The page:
Chris Littlefield, Director of Block Island & Marine Projects for The Nature Conservancy, is a true brain trust of knowledge about the pond and the island. He says his favorite place to be is on the water, where he will lead the tours for the Nature Conservancy, talking about the ecological benefits of conservation areas for water quality, and how to protect, restore, and sustain ecosystem health. Chris also will share information with us about his own business venture of oyster farming and sustainability. 

Sven Risom and Kevin Hoyt are our kayaker representatives from the Committee for the Great Salt Pond, a volunteer organization. Risom, the committee’s president promises an exciting, unique tour of the inner and outer ponds, in which we will stop to look at and evaluate native plant species and discuss good and bad buffers. We will do some water quality testing and consider the issues of mowing and clearing and what it means to put paths right up to the edge of the pond at places like Mosquito Beach, Beane Point, and Andy’s Way. We’ll also paddle up to the Solviken property and get an inside look at the plans for that beloved piece of land between pond and ocean.

Pond and Beyond Kayak
Summer Conservation

Series 2014

 (Partners:  The Nature Conservancy, the Committee for the Great Salt Pond, and the Block Island Historical Society)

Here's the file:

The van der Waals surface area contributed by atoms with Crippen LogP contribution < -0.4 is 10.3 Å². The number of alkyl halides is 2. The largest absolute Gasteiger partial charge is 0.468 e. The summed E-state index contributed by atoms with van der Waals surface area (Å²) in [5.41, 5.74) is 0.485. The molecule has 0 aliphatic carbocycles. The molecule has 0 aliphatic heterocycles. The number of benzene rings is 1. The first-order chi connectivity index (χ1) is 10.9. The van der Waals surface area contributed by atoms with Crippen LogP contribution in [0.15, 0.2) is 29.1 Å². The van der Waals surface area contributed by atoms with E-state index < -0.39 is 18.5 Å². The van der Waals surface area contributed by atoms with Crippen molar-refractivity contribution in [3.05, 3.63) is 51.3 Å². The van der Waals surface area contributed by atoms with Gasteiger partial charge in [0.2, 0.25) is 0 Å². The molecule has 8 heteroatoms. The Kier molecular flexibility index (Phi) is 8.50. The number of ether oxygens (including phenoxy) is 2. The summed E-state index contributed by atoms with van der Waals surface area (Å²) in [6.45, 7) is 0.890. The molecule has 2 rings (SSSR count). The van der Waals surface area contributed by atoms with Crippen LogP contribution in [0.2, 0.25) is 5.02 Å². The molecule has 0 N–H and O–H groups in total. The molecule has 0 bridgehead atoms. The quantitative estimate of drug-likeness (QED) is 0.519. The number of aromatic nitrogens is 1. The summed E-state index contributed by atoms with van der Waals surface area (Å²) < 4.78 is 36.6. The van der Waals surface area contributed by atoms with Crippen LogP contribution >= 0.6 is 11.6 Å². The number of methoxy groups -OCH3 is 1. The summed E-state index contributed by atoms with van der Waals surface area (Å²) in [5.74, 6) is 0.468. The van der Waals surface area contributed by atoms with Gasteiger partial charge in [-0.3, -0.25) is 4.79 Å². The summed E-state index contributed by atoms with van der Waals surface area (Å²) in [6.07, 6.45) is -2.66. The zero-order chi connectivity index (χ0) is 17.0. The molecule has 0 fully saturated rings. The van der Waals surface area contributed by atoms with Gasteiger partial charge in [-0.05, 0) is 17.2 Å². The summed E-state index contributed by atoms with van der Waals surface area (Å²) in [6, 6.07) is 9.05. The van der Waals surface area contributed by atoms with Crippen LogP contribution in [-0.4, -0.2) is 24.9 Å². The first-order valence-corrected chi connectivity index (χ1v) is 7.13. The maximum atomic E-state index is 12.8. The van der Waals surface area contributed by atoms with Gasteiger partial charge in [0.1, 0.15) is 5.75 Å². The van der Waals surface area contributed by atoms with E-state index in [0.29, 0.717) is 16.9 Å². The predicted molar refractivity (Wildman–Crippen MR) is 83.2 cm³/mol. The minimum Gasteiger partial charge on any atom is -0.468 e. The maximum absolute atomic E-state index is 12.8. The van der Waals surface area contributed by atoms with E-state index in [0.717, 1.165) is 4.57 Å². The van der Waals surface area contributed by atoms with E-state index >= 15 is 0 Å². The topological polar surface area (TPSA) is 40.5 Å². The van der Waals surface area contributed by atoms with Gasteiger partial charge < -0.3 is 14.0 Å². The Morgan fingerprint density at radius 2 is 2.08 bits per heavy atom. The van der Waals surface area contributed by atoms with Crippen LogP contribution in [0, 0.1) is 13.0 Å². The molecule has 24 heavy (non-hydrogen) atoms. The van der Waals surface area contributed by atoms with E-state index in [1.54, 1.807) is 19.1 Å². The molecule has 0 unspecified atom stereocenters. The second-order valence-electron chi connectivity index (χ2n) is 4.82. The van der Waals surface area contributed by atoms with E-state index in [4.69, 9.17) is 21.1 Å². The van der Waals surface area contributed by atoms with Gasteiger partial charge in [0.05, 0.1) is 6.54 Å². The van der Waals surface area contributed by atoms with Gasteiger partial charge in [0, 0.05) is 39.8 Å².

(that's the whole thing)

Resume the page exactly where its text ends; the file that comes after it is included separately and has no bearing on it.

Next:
Thursday, June 26: 8:30-1030 am.  

The Block Island Historical Society

Native American History around the Great Salt Pond with Pam Gasner

 

Monday, July 7: 8:30- 10:30 am

 The Committee for the Great Salt Pond

Ecological benefits of Conservation Areas for Water Quality 

 

Monday July 14: 7:00 am

 Pond and Beyond | ConserFest| Diamond Blue

PADDLE SHORELINE CLEANUP

 

Monday, July 21: 8:30-1030 am

The Nature Conservancy

Ecosystem health: protecting the watershed and restoring habitat and water

 quality in the pond with Chris Littlefield

 

Friday July 25: 3:00-5:00 pm

The Committee for the Great Salt Pond

Buffers, backyards, runoff and your watershed 

 

Monday July 28: 8:30 -1030 am

The Nature Conservancy

Around the Pond – paddle to the protected areas, understand the basics of the

Great Salt Pond with Chris Littlefield

 

Monday August 4:  8:30- 10:30 am

The Nature Conservancy

Something for everyone:  What Great Salt Pond provides and how we sustain it.

with Chris Littlefield

 

Monday August 11: 8:30 -1030 am

The Committee for the Great Salt Pond

The Great Salt Pond – our mission, our accomplishments, and our goals.

With Sven Risom and Kevin Hoyt

 

From The Block Island Summer Times, June 2014